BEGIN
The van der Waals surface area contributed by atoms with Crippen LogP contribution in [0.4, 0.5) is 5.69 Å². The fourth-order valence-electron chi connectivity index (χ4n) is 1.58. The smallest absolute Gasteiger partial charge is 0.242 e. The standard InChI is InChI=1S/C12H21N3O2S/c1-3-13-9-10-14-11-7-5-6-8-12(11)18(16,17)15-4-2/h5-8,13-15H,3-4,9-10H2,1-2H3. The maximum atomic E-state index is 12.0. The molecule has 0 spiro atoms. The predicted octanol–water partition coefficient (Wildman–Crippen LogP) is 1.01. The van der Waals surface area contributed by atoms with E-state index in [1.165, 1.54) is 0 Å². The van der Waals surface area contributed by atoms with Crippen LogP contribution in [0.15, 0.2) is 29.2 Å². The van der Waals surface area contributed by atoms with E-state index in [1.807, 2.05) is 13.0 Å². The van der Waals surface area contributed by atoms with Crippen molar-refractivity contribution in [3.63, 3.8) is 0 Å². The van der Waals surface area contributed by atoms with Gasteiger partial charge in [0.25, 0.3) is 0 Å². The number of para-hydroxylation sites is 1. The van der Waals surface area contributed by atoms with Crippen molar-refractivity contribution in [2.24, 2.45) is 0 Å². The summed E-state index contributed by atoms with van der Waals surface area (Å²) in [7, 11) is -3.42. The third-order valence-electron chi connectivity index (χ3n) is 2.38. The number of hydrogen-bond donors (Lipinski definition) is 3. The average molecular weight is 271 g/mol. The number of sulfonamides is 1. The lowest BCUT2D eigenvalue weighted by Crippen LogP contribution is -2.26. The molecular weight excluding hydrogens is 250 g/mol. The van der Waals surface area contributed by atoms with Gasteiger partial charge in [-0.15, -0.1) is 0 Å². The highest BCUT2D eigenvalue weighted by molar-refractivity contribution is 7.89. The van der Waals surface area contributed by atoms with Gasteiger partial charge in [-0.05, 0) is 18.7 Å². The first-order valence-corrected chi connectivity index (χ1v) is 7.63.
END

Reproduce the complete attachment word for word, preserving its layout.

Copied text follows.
The van der Waals surface area contributed by atoms with Crippen LogP contribution in [0.4, 0.5) is 5.69 Å². The fourth-order valence-electron chi connectivity index (χ4n) is 1.58. The smallest absolute Gasteiger partial charge is 0.242 e. The standard InChI is InChI=1S/C12H21N3O2S/c1-3-13-9-10-14-11-7-5-6-8-12(11)18(16,17)15-4-2/h5-8,13-15H,3-4,9-10H2,1-2H3. The maximum atomic E-state index is 12.0. The molecule has 0 spiro atoms. The predicted octanol–water partition coefficient (Wildman–Crippen LogP) is 1.01. The van der Waals surface area contributed by atoms with E-state index in [1.165, 1.54) is 0 Å². The van der Waals surface area contributed by atoms with Crippen LogP contribution in [0.15, 0.2) is 29.2 Å². The van der Waals surface area contributed by atoms with E-state index in [1.807, 2.05) is 13.0 Å². The van der Waals surface area contributed by atoms with Crippen molar-refractivity contribution in [3.63, 3.8) is 0 Å². The van der Waals surface area contributed by atoms with Gasteiger partial charge in [0.25, 0.3) is 0 Å². The number of para-hydroxylation sites is 1. The van der Waals surface area contributed by atoms with Crippen molar-refractivity contribution in [2.24, 2.45) is 0 Å². The summed E-state index contributed by atoms with van der Waals surface area (Å²) in [7, 11) is -3.42. The third-order valence-electron chi connectivity index (χ3n) is 2.38. The number of hydrogen-bond donors (Lipinski definition) is 3. The average molecular weight is 271 g/mol. The number of sulfonamides is 1. The lowest BCUT2D eigenvalue weighted by Crippen LogP contribution is -2.26. The molecular weight excluding hydrogens is 250 g/mol. The van der Waals surface area contributed by atoms with Gasteiger partial charge in [-0.15, -0.1) is 0 Å². The highest BCUT2D eigenvalue weighted by molar-refractivity contribution is 7.89. The van der Waals surface area contributed by atoms with Gasteiger partial charge in [-0.05, 0) is 18.7 Å². The first-order valence-corrected chi connectivity index (χ1v) is 7.63.